Directed by Alfonso Gomez-Rejon
Only recently did Me and Earl and the Dying Girl become one of my comfort movies. That doesn’t mean it’s good, in fact I’m not sure how I feel about this movie anymore, but I can’t deny that I get something out of it whenever I watch it, which has only been twice so far.
I recently read and attempted to analyze the screenplay to this movie, and I wrote a bit about a few reservations one might have towards a story of this nature (in which another character’s fatal illness is used only to comment on the white male protagonist’s character arc). I’ll touch on some of that here, because it’s central to how I feel watching this movie.
I want to love this movie, and I do love parts of it. I identify with aspects of main character Greg (Thomas Mann), but most of those characteristics come from a place of privilege. Greg is both alluring and maddening. He’s driven and creative but also self-loathing. He holds himself back to an almost comical degree, so afraid of intimacy that he calls his best friend a “coworker.”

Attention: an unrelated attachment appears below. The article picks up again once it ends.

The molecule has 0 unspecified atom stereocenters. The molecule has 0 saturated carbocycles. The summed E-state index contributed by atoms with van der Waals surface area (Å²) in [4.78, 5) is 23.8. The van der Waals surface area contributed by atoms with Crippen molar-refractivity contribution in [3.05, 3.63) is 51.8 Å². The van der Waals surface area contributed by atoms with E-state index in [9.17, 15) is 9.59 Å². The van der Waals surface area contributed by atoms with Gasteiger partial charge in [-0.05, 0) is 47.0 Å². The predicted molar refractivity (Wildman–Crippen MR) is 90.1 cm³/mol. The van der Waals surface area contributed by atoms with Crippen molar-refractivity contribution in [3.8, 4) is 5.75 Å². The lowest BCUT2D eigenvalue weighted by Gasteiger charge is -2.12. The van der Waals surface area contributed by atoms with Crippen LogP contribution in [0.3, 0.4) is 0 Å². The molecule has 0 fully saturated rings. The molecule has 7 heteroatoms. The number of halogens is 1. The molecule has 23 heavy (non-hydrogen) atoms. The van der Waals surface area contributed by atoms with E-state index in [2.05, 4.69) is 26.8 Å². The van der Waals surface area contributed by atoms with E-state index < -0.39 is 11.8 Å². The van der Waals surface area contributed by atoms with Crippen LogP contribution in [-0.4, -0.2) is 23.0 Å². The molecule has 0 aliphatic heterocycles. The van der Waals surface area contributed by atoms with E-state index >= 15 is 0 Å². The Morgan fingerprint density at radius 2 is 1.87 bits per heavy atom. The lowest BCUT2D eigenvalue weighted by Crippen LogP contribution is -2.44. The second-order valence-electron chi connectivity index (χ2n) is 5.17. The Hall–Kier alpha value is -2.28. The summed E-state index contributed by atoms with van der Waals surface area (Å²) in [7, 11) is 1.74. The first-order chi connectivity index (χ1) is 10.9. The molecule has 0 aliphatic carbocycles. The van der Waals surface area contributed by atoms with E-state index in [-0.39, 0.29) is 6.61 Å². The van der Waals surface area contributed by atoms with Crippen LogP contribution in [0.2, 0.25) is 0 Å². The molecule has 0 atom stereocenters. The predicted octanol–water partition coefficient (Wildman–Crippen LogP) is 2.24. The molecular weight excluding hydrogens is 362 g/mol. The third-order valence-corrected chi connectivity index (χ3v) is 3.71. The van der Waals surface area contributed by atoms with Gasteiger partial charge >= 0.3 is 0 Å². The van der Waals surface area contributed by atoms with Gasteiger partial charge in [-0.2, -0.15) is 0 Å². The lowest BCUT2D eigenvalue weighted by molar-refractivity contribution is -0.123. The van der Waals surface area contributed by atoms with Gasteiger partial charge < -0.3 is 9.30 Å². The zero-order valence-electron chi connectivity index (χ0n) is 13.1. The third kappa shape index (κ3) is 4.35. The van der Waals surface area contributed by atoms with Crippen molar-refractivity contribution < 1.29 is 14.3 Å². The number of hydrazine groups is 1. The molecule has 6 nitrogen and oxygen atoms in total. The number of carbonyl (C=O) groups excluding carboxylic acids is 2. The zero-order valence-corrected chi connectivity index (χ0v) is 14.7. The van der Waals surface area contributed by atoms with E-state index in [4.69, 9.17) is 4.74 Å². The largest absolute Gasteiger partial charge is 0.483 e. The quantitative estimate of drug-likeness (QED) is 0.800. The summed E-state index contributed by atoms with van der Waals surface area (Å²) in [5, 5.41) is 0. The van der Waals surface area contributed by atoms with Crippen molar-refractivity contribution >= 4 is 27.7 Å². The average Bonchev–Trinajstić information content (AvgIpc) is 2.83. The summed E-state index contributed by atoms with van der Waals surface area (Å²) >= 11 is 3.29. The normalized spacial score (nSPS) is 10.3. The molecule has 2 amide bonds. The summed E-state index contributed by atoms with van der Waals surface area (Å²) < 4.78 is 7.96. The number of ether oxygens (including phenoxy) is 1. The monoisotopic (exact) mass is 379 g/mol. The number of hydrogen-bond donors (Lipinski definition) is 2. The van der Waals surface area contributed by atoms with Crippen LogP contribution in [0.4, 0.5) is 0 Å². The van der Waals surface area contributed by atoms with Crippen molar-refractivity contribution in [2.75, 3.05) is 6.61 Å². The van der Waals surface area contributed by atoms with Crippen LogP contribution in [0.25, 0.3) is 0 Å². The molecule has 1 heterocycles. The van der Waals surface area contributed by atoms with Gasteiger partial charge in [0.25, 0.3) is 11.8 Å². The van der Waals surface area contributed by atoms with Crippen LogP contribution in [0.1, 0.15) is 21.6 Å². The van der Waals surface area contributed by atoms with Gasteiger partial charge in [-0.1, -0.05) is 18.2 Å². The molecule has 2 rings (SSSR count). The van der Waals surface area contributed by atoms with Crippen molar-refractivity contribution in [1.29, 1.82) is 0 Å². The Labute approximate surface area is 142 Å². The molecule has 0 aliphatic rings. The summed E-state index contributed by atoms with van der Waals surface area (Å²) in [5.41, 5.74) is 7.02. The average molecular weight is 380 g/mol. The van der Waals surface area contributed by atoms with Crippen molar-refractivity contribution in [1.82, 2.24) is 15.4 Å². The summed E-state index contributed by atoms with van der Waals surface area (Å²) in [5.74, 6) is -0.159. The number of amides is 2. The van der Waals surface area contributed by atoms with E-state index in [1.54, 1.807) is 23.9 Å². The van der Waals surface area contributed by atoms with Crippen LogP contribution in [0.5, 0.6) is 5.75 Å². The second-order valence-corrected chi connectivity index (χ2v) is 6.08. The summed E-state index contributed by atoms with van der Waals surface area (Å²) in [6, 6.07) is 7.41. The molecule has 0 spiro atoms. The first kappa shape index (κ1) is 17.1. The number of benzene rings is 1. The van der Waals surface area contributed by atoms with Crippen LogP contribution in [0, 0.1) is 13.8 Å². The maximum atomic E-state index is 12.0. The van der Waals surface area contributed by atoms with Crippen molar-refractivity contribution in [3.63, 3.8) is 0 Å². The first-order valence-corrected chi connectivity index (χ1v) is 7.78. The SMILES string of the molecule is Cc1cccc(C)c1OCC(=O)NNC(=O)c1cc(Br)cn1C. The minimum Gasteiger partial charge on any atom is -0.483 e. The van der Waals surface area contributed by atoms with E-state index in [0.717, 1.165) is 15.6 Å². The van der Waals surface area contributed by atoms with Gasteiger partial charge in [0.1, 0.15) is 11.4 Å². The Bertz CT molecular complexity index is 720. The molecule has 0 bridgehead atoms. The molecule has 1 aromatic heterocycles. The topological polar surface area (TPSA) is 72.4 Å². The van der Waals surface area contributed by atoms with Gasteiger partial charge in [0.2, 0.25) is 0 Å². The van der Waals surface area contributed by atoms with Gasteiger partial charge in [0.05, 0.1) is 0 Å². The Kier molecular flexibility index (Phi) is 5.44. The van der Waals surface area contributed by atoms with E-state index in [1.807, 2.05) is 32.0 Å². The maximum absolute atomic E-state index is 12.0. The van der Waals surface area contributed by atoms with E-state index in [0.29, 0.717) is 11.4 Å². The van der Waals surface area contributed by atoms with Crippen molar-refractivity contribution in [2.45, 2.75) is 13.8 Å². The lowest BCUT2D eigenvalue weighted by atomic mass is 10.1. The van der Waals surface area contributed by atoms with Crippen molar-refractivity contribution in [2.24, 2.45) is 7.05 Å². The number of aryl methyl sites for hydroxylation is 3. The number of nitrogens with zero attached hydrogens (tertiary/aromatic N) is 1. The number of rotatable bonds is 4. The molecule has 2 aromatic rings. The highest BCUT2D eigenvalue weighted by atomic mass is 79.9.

Greg is witty and quick to joke in the face of overwhelming darkness, but his shtick starts to wear thin pretty quickly. He’s a character who needs to grow up and does, but he’s also such a broad figure that he feels like some kind of comic persona. The way he comes off feels like a dramatization of what it feels like to be in high school, and that might help explain that starkly different tones within the film.
Me and Earl and the Dying Girl bounces between whimsical and deadly serious. The cathartic climax worked on me when I first saw it (mostly because of Brian Eno’s The Big Ship, the same instrumental track used at the close of The End of the Tour), though it had less effect this time around as I specifically tried to break down the film’s individual components, turning what might be a painting into a math problem.
Half of the film is some kind of comedy, and a good one at that, but the broad, almost slapstick story hurts the attempted sincerity of the latter half of the film. The world of Greg’s high school is something like the ecosystem of Tina Fey’s Mean Girls, but the heart of the film, the relationship between Greg and “Dying Girl” Rachel (Olivia Cooke) goes for some kind of truth.
You get the sense that writer Jesse Andrews lived through an experience like the one shared with Rachel but that he borrowed the high school stereotypes from a host of 80s teenaged comedies playing every afternoon on TBS.